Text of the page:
The French Senate (in the name of the planning delegation for the Senate )published an information report about the economic planning on the ageing macroeconomic consequences in France. What are the different foreseeable theories? What can be made to welcome these new baby-boomers?

Vive les vieux salariés ! (December 9, 1999)
(in French) This article, published in the French newspaper Courrier International, highlights a new thinking within the corporate environment, where employers may now be less reluctant to hiring old people, due to the demographic evolution.

Differently Deserved Pension (November 6, 1999) (in Russian)
Data published recently by the Ministry of Labor and Social Policy of Ukraine clearly shows that there is an elite group among pensioners. At the same time the remaining 95% of pensioners live below the poverty line, the elite group is comprised of former military and police servants, public servants, prosecutors, judges, custom servants, people with Chernobyl status, and peoples deputies. The vast majority of pensioners, including the veterans of the World War II and the victims of repressions, do not belong to the elite group.

Germany's Problem is Europe's Problem (September 26, 1999)
This article from The New York Times details Germany's problems and how it will affect pension benefits.

Great Expectations: The Retirement Mentality vs. Reality (August 15, 1999)
This article from the New York Times shows that the different views of people towards aging issues and what the problems actually are, can have a great impact on how the social security system will be sustained.

Menaces en cascade sur "une génération sacrifiée" (May 24, 1999)
(in French) According to a study of “Caisse des depots” (a French governmental organism), this article analyses the demographic issues of retirement with an interesting economic aspect. Indeed, France is getting older: in 2035, 31% of the population will have 60 years and more (in 1995, 19,5% only). Consequently, when the current generation of workers will be retired, the employment and inflation rates will be high. On the contrary, during their work time the baby boomers have known a very high unemployment rate. Le Monde reports.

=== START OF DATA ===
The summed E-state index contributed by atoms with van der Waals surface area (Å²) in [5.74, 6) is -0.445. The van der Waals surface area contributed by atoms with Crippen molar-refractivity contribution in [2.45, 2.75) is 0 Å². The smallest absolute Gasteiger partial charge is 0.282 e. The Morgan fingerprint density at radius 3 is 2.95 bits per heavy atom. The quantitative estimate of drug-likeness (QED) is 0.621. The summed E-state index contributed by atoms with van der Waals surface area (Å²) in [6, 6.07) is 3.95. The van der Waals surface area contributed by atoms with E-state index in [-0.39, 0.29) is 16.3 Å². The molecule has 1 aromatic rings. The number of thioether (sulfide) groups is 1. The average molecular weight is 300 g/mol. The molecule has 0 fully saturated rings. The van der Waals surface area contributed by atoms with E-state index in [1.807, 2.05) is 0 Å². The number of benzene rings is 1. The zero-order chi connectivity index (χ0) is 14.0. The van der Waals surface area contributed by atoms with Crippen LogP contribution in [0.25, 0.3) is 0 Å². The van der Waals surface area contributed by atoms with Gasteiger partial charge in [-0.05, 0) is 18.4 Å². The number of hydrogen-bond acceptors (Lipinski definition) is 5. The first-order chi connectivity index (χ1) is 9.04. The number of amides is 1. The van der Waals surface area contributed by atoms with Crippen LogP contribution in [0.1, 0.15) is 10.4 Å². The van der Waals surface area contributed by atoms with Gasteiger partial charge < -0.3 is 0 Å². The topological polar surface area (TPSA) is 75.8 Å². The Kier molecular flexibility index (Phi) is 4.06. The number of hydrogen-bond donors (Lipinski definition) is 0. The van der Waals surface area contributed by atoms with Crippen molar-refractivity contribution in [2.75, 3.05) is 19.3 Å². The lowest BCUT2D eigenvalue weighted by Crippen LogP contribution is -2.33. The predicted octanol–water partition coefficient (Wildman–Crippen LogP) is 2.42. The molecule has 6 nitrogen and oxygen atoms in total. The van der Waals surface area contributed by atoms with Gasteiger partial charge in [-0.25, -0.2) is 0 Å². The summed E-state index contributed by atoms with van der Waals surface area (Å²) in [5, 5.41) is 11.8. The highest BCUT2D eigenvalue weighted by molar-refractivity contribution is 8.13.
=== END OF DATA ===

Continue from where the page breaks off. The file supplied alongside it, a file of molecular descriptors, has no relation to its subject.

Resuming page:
Sauver les retraites (May 24, 1999)
This article from Le Monde shows the political issues of retirement in France. Political forces are agreed on deep reforms in few years. They have two options: to move back the age of retirement or to create more flexible pensions’ system. But the government’s policy is not coherent, because in the same time it wants to favor anticipated departure in retirement in order to drop the unemployment rate.

How Mother Russia Plucks Her Pensioners Clean (May 17, 1999)
This article, extracted from The New York Times, describes the hardships of Russian citizens who are depending upon the Government's pension for survival.

The Russian Party of Pensioners (May 1999)
A new party is established in Russia to protect the rights of pensioners.

"L'avenir de nos retraites" : An introduction to the Charpin Report (April 1999)
A brief introduction to a French report about retirement financing, which was produced under the supervision of Mr Jean-Michel Charpin, Commissaire général au Plan.

Les conclusions embarrassantes du Rapport Charpin (March 30, 1999)
Excerpts from the French magazine Marianne, listing the findings of the Charpin report on the state of pensions in France with graphics

The World Turns Gray (March 1, 1999)
This article, published in US News, shows how the leading proponent of privatization of public social insurance argues his case. It also describes the economic, demographic and social situation in the world. For readers interested in another approach to the challenges described in the article, consult our section on "social protection".

Aux Etats-Unis, les retraités ne comptent pas pour du beurre (February 25, 1999)
(in French) This article, published in the French newspaper Courrier International, assesses the influence wielded by one of the most famous organization for retired people: AARP.

Lawmakers in Brazil Adopt Step on Austerity (January 21, 1999)
Change in social security benefits for civil servants approved by Congress.

CENDA, Indice Corregido de Rentabilidad de Ahorros Previsionales en al Sistema Chileno de AFP
A recent paper on Chilean pension funds that made a significant impact on the continuing debate there.

Homeless Overwhelm Shelters (December 7, 1998)
This article found in Christianity Today focuses on the condition of homeless elderly people in Russia who are aided by the Salvation Army. At present, the minimum pension for the elderly isonly 19$ a month.

Brio is Gone, but Brazil's Leader May Be Back (October 4, 1998)